Did Crescent Point Do Enough in 2013 to Satisfy Investors?

Despite a great year, many concerns remain.

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The Motley Fool

On Wednesday morning, Crescent Point Energy (TSX:CPG)(NYSE:CPG) reported earnings for the fourth quarter of 2013, and the results were quite positive. The company produced an average of 120,288 barrels of oil equivalent per day (boe/d), slightly surpassing the company’s most recent target of 119,000 boe/d. Funds from operations totaled $5.28 per share, again slightly surpassing recent expectations of $5.20.

Crescent Point’s results certainly delivered for shareholders. Net asset value (NAV) per share increased by 9%, to $38.13 per diluted share (using a 10% discount rate), about in line with the company’s stock price. And that increase does not even include the company’s 7% dividend, which totaled $2.76 per share for the year.

The numbers above are a result of Crescent Point’s strong year operationally, one in which the company raised production targets four times. Crescent Point drilled over 700 wells during the year, and claims to have had a 100% success rate. Reserve additions were strong in its core Bakken/Torquay, Shaunavon, and Unita Basin assets.

The stock has reacted positively to the news, increasing on a day in which most of the TSX is in the red.

Still some concerns

Despite the good news, there are still some issues that investors need to be aware of. The first is the ever-increasing supply of light oil in the United States, which puts downward price pressure on Crescent Point’s product. The Edmonton Par benchmark, on which most of Crescent Point’s production is based, decreased by 9% relative to the West Texas Intermediate (WTI) price in January alone.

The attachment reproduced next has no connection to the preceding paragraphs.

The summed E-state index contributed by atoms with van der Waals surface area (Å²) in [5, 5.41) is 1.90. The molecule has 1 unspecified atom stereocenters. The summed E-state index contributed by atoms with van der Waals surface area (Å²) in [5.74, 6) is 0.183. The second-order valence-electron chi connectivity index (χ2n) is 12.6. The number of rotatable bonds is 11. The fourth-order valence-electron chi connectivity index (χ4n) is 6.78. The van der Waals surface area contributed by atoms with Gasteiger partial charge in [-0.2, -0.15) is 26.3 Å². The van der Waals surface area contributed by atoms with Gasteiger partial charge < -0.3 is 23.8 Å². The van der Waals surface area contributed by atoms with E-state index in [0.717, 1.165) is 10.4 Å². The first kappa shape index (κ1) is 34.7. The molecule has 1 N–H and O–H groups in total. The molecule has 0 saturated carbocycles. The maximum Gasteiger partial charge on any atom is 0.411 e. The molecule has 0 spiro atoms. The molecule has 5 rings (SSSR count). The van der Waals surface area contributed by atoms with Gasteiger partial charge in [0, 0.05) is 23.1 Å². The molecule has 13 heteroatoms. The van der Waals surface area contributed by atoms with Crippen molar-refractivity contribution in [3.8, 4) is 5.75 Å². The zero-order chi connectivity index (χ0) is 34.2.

Second, Crescent Point recently got a new listing on the New York Stock Exchange. This could easily be a sign that management is more concerned with the stock price than with creating real long-term value for shareholders.

Third, investors get a bad deal from Crescent Point if they receive their dividends in cash. This remains the case – those who wish to invest in Crescent Point should enrol in the company’s Dividend Reinvestment Program. And those who are looking for a nice cash payout should look elsewhere.

Finally, Crescent Point is expensive relative to its Canadian light oil peers. At least based on EV/reserves ratios, Surge Energy (TSX:SGY) appears more attractively priced. Lightstream Resources (TSX:LTS) may also be attractively priced; its stock has fallen more than 40% from its 52-week high and may be oversold.

Foolish bottom line

Crescent Point certainly had an excellent 2013, but still has a lot to prove to investors. If the company is again able to deliver on its promises, and is able to get a better price for its oil, then 2014 should see more gains for investors.

This article represents the opinion of the writer, who may disagree with the “official” recommendation position of a Motley Fool premium service or advisor. We’re Motley! Questioning an investing thesis — even one of our own — helps us all think critically about investing and make decisions that help us become smarter, happier, and richer, so we sometimes publish articles that may not be in line with recommendations, rankings or other content.

Fool contributor Benjamin Sinclair holds no positions in any of the stocks mentioned in this article.

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